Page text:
TREASURES HIDDEN IN THE SAND
A thoughtless young nobleman once went into a place of worship on a Sunday afternoon, not for the purpose of worshipping, but with the view of meeting with a young lady who had formerly been his companion in sin, and whom he expected to find thereÂ— the Lord having brought her to a saving knowledge of the Lord Jesus Christ.
Being a stranger, and from the respectability of his appearance, the congregation were much excited, as was also the minister, Mr. Hanks, who, upon first seeing him, felt a strong desire, if it were the Lord’s will, his mind might be impressed with the things of the Gospel; with this view he gave out the following hymn:Â—
“In evil long I took delight,
Unawed by shame or fear;
Till a new object struck my sight,
And stopped my mad career.
“I saw One hanging on a tree,
In agonies and blood;
Who fixed His languid eyes on me
As near His cross I stood.
“Ah, never till my latest breath
Shall I forget that look;
It seemed to charge me with His death,
Though not a word He spoke.”
One of the friends, seeing he was a stranger, gave him a hymn-book, when he appeared to listen to the hymn with much attention, and showed great interest throughout the whole of the service; at the close of which he returned the book, and, without making any observation, withdrew with the rest of the congregation, amongst whom there was great inquiry if he were known, or if Mr. Hanks had noticed him.
Not succeeding in finding the object of his search, he was there again on the following Lord’s Day, and listened with no less attention throughout the service, at the close of which he left, as before, disappointed with regard to the individual whom he was seeking. On this occasion, one of the deacons gave out the following hymn, to which he seemed to listen with peculiar interest, as if indicating he had never heard the like beforeÂ—the strains were quite new to him:Â—
“Lord, Thou hast won; at length I yield;
My heart, by mighty grace compelled,
Surrenders all to Thee;
Against Thy terrors long I strove,
But who can stand against Thy love?
Love conquered even me.”
In the ensuing week he left England for Switzerland. On reaching Belgium, he suddenly became unwell, and was thereby prevented from proceeding any further. His friends being alarmed at the symptoms of the malady, and himself no less so, medical aid was quickly in attendance, and from the first but little hope was held out of his recovery.
The thoughts of death, and the unwelcome recollection of his past life, with the anticipation and dread of meeting his Maker, brought him into a state of mind bordering upon despair. His earnest cries for mercy and forgiveness were to all who heard them thrilling and heart-rending to the last degree. Every means within the reach of his friends were resorted to, with a view of allaying his fears, mitigating his mental distress; but all was in vain.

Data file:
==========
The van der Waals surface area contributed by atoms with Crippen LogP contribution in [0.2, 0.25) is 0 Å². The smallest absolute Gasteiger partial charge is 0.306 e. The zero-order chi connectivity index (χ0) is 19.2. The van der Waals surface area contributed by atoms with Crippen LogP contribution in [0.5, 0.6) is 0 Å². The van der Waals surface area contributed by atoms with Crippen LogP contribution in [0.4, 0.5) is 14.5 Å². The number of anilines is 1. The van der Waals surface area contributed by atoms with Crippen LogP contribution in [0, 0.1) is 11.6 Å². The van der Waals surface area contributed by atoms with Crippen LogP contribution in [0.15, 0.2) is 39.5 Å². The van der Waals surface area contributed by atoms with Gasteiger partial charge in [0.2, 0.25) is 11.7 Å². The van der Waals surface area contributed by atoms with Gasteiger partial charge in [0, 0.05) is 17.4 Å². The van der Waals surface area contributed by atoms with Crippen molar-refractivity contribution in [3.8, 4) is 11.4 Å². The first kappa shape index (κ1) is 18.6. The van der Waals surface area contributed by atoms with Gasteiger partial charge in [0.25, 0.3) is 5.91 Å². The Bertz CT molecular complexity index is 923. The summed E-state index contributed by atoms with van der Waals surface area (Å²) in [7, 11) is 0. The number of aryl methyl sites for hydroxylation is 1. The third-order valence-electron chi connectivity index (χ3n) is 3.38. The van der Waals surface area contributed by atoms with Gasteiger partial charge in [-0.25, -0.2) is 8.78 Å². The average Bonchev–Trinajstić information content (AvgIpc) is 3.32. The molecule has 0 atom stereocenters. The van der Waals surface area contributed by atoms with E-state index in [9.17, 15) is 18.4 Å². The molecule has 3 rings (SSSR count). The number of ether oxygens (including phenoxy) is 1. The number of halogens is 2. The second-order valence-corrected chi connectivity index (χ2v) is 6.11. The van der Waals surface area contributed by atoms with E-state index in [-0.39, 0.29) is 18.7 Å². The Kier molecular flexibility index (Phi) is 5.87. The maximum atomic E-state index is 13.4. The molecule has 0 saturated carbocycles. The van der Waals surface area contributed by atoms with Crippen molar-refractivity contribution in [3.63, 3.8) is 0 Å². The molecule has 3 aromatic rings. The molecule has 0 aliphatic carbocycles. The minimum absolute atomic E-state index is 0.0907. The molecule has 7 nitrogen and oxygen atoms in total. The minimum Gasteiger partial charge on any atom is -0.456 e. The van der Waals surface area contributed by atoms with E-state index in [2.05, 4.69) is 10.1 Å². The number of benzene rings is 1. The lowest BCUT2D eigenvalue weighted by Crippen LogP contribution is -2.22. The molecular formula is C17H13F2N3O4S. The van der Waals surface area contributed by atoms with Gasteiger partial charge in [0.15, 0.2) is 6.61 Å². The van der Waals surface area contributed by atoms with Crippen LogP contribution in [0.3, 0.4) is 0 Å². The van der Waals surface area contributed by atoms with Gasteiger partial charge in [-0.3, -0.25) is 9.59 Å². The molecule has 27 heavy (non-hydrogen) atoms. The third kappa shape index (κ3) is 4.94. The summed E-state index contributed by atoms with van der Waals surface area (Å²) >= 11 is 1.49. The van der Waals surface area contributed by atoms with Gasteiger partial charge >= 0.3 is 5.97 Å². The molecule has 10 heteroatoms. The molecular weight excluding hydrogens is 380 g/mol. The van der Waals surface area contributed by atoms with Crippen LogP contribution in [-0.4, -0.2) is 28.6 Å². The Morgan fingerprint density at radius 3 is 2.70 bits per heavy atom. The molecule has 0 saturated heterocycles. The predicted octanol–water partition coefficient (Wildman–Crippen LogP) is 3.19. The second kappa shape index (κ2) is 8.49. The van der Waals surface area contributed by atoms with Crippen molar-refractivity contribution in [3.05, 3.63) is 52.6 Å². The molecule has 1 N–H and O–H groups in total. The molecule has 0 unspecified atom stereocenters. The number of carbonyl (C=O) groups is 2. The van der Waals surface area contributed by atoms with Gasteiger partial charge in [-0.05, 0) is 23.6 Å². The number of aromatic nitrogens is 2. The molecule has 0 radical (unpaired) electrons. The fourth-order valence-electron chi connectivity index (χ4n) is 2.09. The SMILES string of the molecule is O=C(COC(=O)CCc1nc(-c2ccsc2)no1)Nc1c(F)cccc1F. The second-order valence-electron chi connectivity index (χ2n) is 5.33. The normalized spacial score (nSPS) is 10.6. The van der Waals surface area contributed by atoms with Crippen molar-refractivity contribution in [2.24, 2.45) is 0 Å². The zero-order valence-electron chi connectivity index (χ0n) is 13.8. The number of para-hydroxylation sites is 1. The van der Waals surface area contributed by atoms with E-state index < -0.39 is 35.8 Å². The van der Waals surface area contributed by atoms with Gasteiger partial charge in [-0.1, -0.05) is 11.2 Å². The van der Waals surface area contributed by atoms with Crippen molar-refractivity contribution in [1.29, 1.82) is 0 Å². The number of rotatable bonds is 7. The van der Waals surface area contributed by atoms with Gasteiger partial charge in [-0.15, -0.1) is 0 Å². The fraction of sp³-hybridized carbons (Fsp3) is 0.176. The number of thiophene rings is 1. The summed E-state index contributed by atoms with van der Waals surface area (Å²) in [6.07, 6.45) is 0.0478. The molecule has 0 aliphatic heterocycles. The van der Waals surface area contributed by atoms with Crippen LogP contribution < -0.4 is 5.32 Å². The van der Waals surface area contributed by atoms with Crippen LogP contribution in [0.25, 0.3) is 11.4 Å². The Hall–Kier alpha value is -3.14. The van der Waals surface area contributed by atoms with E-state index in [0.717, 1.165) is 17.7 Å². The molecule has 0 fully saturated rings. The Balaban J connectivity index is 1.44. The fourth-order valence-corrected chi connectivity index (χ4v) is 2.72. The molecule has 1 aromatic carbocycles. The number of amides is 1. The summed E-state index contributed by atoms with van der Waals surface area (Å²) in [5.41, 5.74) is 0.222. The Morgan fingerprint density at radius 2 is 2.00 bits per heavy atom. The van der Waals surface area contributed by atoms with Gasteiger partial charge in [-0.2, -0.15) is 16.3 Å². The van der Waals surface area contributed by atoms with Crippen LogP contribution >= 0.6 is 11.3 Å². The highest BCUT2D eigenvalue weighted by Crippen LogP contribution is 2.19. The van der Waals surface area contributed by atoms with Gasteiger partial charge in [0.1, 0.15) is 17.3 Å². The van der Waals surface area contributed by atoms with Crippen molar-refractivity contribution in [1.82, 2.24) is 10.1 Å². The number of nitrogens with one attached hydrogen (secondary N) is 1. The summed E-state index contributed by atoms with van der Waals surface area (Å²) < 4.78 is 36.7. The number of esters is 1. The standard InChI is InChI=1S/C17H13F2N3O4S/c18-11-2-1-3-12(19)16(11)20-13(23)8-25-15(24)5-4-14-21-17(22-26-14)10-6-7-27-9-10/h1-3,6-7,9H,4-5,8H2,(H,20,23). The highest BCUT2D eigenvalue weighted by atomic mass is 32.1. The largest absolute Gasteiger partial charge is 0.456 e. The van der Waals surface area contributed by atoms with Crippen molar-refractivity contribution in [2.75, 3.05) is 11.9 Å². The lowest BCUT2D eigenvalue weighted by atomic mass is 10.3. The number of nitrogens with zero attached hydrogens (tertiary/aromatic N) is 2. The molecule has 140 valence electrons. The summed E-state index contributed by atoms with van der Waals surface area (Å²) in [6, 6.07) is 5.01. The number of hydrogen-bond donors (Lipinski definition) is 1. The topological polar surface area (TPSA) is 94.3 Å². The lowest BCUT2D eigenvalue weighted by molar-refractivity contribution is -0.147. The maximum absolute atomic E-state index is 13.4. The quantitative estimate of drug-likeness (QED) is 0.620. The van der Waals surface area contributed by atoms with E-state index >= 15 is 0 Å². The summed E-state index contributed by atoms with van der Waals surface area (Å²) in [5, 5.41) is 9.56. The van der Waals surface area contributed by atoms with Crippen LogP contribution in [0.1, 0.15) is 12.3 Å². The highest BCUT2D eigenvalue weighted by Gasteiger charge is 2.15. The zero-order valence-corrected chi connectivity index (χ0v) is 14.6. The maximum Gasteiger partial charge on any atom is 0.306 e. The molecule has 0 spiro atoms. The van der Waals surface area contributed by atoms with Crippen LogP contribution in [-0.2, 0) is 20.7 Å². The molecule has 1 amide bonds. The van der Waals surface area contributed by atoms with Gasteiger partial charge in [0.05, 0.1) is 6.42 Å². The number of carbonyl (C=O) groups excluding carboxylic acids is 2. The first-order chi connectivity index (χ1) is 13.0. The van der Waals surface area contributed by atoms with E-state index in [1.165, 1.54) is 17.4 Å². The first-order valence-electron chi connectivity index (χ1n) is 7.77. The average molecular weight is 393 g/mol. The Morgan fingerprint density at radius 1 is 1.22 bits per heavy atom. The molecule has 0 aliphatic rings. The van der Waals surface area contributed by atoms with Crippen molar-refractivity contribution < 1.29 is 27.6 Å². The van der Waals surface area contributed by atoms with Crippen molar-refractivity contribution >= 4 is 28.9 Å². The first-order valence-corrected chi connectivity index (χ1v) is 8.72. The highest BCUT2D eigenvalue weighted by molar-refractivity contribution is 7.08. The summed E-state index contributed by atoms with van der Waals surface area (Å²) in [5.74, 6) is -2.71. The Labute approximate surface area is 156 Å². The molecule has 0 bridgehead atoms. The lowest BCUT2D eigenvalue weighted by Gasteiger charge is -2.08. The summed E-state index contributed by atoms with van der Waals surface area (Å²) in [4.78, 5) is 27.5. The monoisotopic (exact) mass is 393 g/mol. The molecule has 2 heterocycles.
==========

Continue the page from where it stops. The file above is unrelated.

In this appalling state of mind he continually exclaimed, “I am lost; I shall soon have to appear before God; and, oh, what an awful account shall I have to give unto Him.”
In the midst of the sufferings of his body and the terrors of his mind, he frequently referred to the services he had attended on those two afternoons in the room at Woolwich; and now for the first time confessed how much he had been affected by them; and desired that the hymn-book should be sent for which contained the hymns that were then sung, that he might read them, which was done; and over and over again he very eagerly and with apparent pleasure read them with others from the same collection, which in all probability was the one edited by the late Mr. John Stevens, of Meard’s Court.
At length his anguish began to abate, and his tears to subside; and, when speaking of the effect the hymns had upon him when first heard, he mentioned several Scriptures as quoted by Mr. Hanks, which had not passed from him. “We all do fade as a leaf; and our iniquities, like the wind, have taken us away.” These were the words that first took possession of his heart, and brought the sense of sin, the value of his soul, the fear of death, and the wrath of God before him.
He happily received a sense of the full forgiveness of his sins Â—yea, all his sins; and the love and compassion of a precious Christ fully absorbed every power of his happy soul. He wept for joy, as pardoned sinners do, and sung with rapture and delight of that mercy he had obtained.
Often and earnestly did he pray for Mr. Hanks as the instrument in the Lord’s hand of stopping him in his mad career of folly and sin, and also for all his friends worshipping with him; and desired that certain books should be forwarded to him by way of remembrance, which was done by his friends, and brought to
Woolwich by his uncle, who is a clergyman of the Church of England, and who communicated the above particulars of this valuable treasure, once hidden in the sand of nature, but now, through sovereign grace, a diadem in the Redeemer’s crown.
A short time before his death, and in the anticipation that his desire would soon be granted, he sung the sweet hymn of Medley:
“Weary of earth, myself, and sin
Dear Jesus set me free;
And to Thy glory take me in,
For there I long to be.”
He fell asleep in Jesus with the utmost triumph of faith, and breathed out his ransomed spirit, exclaiming with his last breath, “Glory, glory, glory!” Who can say this is not “a brand plucked out of the fire?” He departed May 26th, 1863.